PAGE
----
Aviateur From United States of America, joined Apr 2004, 1360 posts, RR: 11 Posted (8 years 3 months 1 week 6 days 14 hours ago) and read 24782 times:
Doubtless this has been covered here at one point or another, but I was asked today why Southwest's two-digit IATA code is "WN." Many codes are random, but I have a feeling this one means something. (Yes, I know, the carrier's ICAO code is "LUV.")
HPRamper From United States of America, joined May 2005, 4104 posts, RR: 8
Reply 3, posted (8 years 3 months 1 week 6 days 14 hours ago) and read 24760 times:
I heard at the time of the airline's inception, SW was already taken, so the people in charge requested the first code available with "W" in it. Maybe that's totally false, but it's what I read once (probably on here!)
OPNLguy From , joined Dec 1969, posts, RR:
Reply 6, posted (8 years 3 months 1 week 6 days 14 hours ago) and read 24748 times:
Southwest's original code was OE, but was changed early on to WN. As far as I can recall (from those who started in 1971; I didn't arrive until 1977), Southwest's first choice was SW, but that was in use by then Seabord World, a freight outfit. WN was just the next one on the list, and had no special meaning. Of course, some say it was for "We're Nuts" in reference to the book about Southwest, but that book didn't come out for another couple of decades...
I was referring to the fact that they both have "West" in the name...
Having traveled with my dad a few times I've seen confusion over less than that. He couldn't make heads or tails over having AA on his boarding pass, AA logos at the gate, but TWA on the plane. So these things cross my mind.
NWrr From United States of America, joined Mar 2005, 84 posts, RR: 0
Reply 14, posted (8 years 3 months 1 week 6 days 5 hours ago) and read 24167 times:
Quoting Vatveng (Reply 9): I always thought it was because it was the opposite of Northwest: NW --> WN
I wonder how many pax get Northwest and Southwest confused?
I work in res for NW, and you would NOT believe how many people get confused because both airlines have the word "West" in them. One person actually said, "What's the difference?" I was momentarily taken aback before answering, "They're a different airline, and since you're ticket is with them, you'll need to call them for assistance with your reservation."
So, yes, it happens often.
Welcome to the back of the boat...the non-rev section
OPNLguy From , joined Dec 1969, posts, RR:
Reply 15, posted (8 years 3 months 1 week 6 days ago) and read 23574 times:
Quoting JGPH1A (Reply 13): Actually I think the code SW was used back then by Namib Air (formerly Suidwes Lugdiens) from South West Africa (now Namibia). The carrier is now called Air Namibia, but the code is still SW.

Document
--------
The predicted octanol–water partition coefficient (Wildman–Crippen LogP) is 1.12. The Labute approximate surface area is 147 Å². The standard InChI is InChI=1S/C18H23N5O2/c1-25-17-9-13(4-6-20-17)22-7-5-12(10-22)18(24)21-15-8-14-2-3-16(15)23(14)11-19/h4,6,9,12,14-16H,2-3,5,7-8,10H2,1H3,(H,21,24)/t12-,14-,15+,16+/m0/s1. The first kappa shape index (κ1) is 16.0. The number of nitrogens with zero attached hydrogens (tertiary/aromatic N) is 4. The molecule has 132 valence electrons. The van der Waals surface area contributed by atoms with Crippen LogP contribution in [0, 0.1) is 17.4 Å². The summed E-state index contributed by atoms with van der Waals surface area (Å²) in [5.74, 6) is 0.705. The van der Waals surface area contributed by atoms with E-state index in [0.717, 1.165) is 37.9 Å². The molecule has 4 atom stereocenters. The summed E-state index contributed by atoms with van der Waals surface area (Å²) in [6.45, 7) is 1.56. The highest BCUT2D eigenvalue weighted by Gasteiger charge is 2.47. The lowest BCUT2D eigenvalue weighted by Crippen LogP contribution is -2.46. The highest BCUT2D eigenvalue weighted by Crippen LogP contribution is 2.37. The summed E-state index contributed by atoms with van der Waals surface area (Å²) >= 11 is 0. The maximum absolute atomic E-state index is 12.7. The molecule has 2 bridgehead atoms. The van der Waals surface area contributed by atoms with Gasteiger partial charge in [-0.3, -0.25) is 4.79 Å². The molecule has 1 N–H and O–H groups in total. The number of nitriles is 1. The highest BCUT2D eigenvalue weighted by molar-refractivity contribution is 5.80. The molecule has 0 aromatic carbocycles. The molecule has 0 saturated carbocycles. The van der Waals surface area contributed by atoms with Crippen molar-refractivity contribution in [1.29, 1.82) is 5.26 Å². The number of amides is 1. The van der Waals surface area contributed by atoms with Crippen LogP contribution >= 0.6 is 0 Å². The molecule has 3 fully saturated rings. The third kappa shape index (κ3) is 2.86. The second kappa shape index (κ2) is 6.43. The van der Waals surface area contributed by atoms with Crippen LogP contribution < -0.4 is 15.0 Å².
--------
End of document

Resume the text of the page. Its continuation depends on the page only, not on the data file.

Seaboard World was sucked up by Flying Tiger in 1980, and the African airline you mention apparently got "SW" subsequent to that. Southwest could have gone after it, but at (then) only 9 years old, Southwest had better things to spend its money on, and it stayed with "WN".
HoosierCFI From United States of America, joined Jan 2006, 96 posts, RR: 0
Reply 20, posted (8 years 3 months 1 week 5 days 22 hours ago) and read 22889 times:
Quoting JerseyGuy (Reply 5): They told Southwest that they didn't have SW available and asked them if they would like to use a random code and they replied "Why Not" and so they were assigned WN. Big grin Although thats only a rumor
AirRyan From United States of America, joined Mar 2005, 2532 posts, RR: 5
Reply 21, posted (8 years 3 months 1 week 5 days 22 hours ago) and read 22612 times:
Quoting OPNLguy (Reply 6): WN was just the next one on the list, and had no special meaning. Of course, some say it was for "We're Nuts" in reference to the book about Southwest, but that book didn't come out for another couple of decades...
I remember reading that Herb told them at the time to take the next one that comes along with a W in it and WN was what was first to than come available; don't know if that is true or not though.
It would appear so...and that what the website said and what I was told were incorrect...
So, the revised, corrected sequence of events...
Southwest originally has OE, but wanted something else. "SW" was already in use by the African outfit. Southwest takes the first thing with a "W" in it, which is "WN" (and has no other significance) and that brings us to the present-day.
B737100 From United States of America, joined Jul 2004, 153 posts, RR: 0
Reply 23, posted (8 years 3 months 1 week 5 days 20 hours ago) and read 21832 times:
I used to confuse WN and WC when Wien Air Alaska (formerly Wien Consolidated) was still around. Air California was XK, then switched to OC, since AC was not available (LOL). The aircraft did have AC in their registration numbers, ie N471AC.